'The Pest' goes down the drain

February 07, 1997|By Michael H. Price | Michael H. Price,FORT WORTH STAR-TELEGRAM

"The Pest" is a mess. What else would you call an attempt to fuse a left-of-center social satire with a "Dumb and Dumber" vulgarian slapstick mentality?

The frenzy runs deeper yet: That distant rumbling you hear is Joseph Connell, rotating in the grave over what has been done here to his famous story, "The Most Dangerous Game." Jeffrey Jones plays a laughably fanatical neo-Nazi hunter; John Leguizamo is the annoying human prey, nicknamed "Pest."

The entire muddle is undermined by an awkward current of bourgeois intolerance, which dismisses Leguizamo's anti-social eccentricities as merely colorful (the character is a petty crook) while wallowing in ethnic bigotries and gay-bashing jokes.

To call "The Pest" a "star vehicle" for Leguizamo is an understatement. The brilliant comic actor has the film in a stranglehold from the opening scene -- an audacious rap number, performed in the altogether -- and continues to throttle it until any pep the script might have had is gone. Leguizamo, however, remains buoyant to the end, as though he were draining vigor from the film if not from the audience itself.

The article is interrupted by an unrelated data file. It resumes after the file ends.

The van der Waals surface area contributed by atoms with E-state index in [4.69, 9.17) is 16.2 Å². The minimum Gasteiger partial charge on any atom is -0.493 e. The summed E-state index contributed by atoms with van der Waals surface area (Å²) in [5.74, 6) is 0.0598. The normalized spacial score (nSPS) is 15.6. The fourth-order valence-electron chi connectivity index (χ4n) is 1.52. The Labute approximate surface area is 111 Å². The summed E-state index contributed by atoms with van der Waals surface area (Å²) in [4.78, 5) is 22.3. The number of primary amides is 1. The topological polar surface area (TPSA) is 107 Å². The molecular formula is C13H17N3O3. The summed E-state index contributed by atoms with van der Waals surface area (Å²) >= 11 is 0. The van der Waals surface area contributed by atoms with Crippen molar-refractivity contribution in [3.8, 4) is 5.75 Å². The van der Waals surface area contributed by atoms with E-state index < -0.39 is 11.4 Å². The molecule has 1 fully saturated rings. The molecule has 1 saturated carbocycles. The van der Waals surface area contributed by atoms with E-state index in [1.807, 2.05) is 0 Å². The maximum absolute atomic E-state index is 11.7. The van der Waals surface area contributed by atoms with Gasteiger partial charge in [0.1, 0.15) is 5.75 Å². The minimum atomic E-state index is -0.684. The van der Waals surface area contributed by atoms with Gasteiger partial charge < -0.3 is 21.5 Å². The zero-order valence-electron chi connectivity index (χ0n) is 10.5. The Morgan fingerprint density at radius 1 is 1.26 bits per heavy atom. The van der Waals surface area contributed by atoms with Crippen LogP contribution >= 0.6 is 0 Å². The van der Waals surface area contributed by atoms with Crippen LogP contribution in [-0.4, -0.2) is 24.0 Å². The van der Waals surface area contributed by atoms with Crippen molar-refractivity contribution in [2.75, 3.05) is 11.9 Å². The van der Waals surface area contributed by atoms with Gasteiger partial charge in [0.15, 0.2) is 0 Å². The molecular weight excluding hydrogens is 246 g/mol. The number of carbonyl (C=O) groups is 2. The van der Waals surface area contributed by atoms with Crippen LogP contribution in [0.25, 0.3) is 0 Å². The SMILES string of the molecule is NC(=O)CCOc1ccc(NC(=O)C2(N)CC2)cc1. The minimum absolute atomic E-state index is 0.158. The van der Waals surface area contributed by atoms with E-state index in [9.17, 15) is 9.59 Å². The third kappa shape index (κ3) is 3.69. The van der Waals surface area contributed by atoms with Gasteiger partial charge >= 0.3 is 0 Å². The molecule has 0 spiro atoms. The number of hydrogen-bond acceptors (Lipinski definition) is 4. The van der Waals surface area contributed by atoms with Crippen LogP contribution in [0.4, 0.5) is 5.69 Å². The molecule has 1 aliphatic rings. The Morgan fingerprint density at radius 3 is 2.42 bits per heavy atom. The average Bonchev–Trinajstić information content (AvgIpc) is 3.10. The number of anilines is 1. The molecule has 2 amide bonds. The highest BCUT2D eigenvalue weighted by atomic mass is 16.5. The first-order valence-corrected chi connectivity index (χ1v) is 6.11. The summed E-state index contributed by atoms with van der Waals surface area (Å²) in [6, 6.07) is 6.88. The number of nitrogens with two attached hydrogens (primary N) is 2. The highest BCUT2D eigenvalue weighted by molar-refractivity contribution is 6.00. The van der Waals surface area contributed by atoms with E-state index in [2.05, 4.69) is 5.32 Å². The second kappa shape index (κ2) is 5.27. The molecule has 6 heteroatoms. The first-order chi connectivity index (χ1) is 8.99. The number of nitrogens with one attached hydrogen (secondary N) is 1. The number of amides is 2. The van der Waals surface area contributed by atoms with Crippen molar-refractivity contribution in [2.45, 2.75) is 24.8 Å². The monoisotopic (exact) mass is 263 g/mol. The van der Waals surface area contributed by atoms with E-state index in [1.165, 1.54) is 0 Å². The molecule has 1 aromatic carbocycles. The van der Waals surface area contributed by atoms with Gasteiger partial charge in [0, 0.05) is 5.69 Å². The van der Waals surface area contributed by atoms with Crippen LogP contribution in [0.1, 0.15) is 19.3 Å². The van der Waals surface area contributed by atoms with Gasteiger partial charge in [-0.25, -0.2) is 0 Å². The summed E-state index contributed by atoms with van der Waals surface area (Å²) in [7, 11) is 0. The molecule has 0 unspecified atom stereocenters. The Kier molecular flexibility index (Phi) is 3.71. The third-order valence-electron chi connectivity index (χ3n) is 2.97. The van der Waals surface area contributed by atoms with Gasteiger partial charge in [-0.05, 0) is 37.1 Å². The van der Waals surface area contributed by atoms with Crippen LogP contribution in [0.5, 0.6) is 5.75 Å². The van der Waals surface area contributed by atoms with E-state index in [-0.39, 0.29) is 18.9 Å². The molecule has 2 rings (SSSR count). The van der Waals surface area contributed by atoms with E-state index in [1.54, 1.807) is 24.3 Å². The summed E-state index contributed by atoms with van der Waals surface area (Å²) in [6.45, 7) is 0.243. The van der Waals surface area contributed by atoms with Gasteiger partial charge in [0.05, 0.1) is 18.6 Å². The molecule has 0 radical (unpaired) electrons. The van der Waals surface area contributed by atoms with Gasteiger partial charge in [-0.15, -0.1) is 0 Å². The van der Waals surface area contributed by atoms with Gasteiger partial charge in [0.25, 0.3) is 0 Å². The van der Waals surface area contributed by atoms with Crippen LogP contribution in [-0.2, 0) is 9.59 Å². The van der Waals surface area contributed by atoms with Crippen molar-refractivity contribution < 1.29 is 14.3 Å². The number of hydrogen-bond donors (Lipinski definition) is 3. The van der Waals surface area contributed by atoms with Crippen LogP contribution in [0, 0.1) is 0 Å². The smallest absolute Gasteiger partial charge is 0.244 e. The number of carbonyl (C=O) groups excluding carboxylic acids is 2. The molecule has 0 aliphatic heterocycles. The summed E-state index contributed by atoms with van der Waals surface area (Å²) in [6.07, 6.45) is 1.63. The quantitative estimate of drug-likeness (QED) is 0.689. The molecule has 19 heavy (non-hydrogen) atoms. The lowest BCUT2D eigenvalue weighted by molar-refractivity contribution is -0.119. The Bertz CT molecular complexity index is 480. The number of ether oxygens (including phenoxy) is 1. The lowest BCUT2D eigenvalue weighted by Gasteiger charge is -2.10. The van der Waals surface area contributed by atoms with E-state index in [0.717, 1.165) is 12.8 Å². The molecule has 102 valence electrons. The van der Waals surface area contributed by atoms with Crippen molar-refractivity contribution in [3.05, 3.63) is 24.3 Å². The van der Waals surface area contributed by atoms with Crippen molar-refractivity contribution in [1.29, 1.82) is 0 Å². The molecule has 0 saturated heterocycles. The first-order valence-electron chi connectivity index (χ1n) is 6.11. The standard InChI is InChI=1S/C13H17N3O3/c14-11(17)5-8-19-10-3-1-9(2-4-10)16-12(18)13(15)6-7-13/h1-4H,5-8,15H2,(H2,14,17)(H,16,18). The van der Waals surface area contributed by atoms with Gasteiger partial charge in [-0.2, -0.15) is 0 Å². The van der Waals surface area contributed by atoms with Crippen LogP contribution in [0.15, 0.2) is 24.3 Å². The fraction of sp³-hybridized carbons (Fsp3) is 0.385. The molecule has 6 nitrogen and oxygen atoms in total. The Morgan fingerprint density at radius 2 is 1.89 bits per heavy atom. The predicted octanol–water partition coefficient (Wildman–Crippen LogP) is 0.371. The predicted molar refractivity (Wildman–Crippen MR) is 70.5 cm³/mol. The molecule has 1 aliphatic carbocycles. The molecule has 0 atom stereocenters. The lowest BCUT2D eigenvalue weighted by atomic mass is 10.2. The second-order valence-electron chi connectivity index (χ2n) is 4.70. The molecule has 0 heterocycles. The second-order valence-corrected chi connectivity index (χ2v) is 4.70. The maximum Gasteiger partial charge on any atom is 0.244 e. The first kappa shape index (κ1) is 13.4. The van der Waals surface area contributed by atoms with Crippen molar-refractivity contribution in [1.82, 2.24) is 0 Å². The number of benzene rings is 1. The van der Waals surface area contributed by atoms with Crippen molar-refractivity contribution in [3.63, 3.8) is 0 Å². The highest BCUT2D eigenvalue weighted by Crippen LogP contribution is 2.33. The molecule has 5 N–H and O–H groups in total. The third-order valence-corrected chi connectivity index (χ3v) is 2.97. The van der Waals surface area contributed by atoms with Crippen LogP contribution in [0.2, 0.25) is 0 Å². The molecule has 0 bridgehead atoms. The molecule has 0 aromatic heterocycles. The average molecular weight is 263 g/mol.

Maybe that's why "The Pest" proved such a drain. Or maybe it's just because I have developed a low threshold of tolerance for gifted artists who deal in the "humor" of gastrointestinal distress and race-baiting when they could be making the world a better place to live. With this one, any claim to legitimate satire is specious, indeed.

Leguizamo seems to have started out on solid footing: What if, in some remake of that often-filmed "Most Dangerous Game," the hunter were a white supremacist seeking to bag a specimen of every ethnic group? But David Bar Katz's screenplay first underemphasizes the huntsman's quest for a specifically Latino victim -- and then overemphasizes the point with demeaning language.

At least Leguizamo tries to offend across-the-board. His dash for safety, impeded by a blatantly "sissy" character, proves so unsuspenseful that Leguizamo has plenty of time to ridicule Japanese businessmen, Orthodox Jews, African-Americans and so forth. Finally, the hunter forces Leguizamo out into the open, only to be thwarted by.

But that would be telling, and even a dud movie deserves to spring its surprises in its own time.

'The Pest'

Starring John Leguizamo, Jeffrey Jones

Directed by Paul Miller

Released by TriStar

Rated PG-13 (nudity, crass humor, violence)

Sun score: * 1/2

Pub Date: 2/07/97

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